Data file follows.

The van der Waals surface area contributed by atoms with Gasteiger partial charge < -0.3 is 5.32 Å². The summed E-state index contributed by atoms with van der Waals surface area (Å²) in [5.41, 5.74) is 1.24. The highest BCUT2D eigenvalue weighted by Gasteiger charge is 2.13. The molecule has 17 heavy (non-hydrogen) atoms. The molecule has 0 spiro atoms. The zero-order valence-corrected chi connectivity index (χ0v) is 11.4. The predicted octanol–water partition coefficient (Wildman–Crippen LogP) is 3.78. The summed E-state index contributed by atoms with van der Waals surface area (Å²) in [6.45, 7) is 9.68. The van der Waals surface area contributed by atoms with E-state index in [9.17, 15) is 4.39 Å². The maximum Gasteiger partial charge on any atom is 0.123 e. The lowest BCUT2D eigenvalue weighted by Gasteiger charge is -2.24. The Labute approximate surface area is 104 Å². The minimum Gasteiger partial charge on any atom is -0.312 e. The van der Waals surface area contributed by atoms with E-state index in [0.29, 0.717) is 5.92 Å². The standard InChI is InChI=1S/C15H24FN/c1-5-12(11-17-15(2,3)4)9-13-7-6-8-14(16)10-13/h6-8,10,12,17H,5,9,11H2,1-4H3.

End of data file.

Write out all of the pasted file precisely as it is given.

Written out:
The van der Waals surface area contributed by atoms with Gasteiger partial charge < -0.3 is 5.32 Å². The summed E-state index contributed by atoms with van der Waals surface area (Å²) in [5.41, 5.74) is 1.24. The highest BCUT2D eigenvalue weighted by Gasteiger charge is 2.13. The molecule has 17 heavy (non-hydrogen) atoms. The molecule has 0 spiro atoms. The zero-order valence-corrected chi connectivity index (χ0v) is 11.4. The predicted octanol–water partition coefficient (Wildman–Crippen LogP) is 3.78. The summed E-state index contributed by atoms with van der Waals surface area (Å²) in [6.45, 7) is 9.68. The van der Waals surface area contributed by atoms with E-state index in [9.17, 15) is 4.39 Å². The maximum Gasteiger partial charge on any atom is 0.123 e. The lowest BCUT2D eigenvalue weighted by Gasteiger charge is -2.24. The Labute approximate surface area is 104 Å². The minimum Gasteiger partial charge on any atom is -0.312 e. The van der Waals surface area contributed by atoms with E-state index in [0.29, 0.717) is 5.92 Å². The standard InChI is InChI=1S/C15H24FN/c1-5-12(11-17-15(2,3)4)9-13-7-6-8-14(16)10-13/h6-8,10,12,17H,5,9,11H2,1-4H3.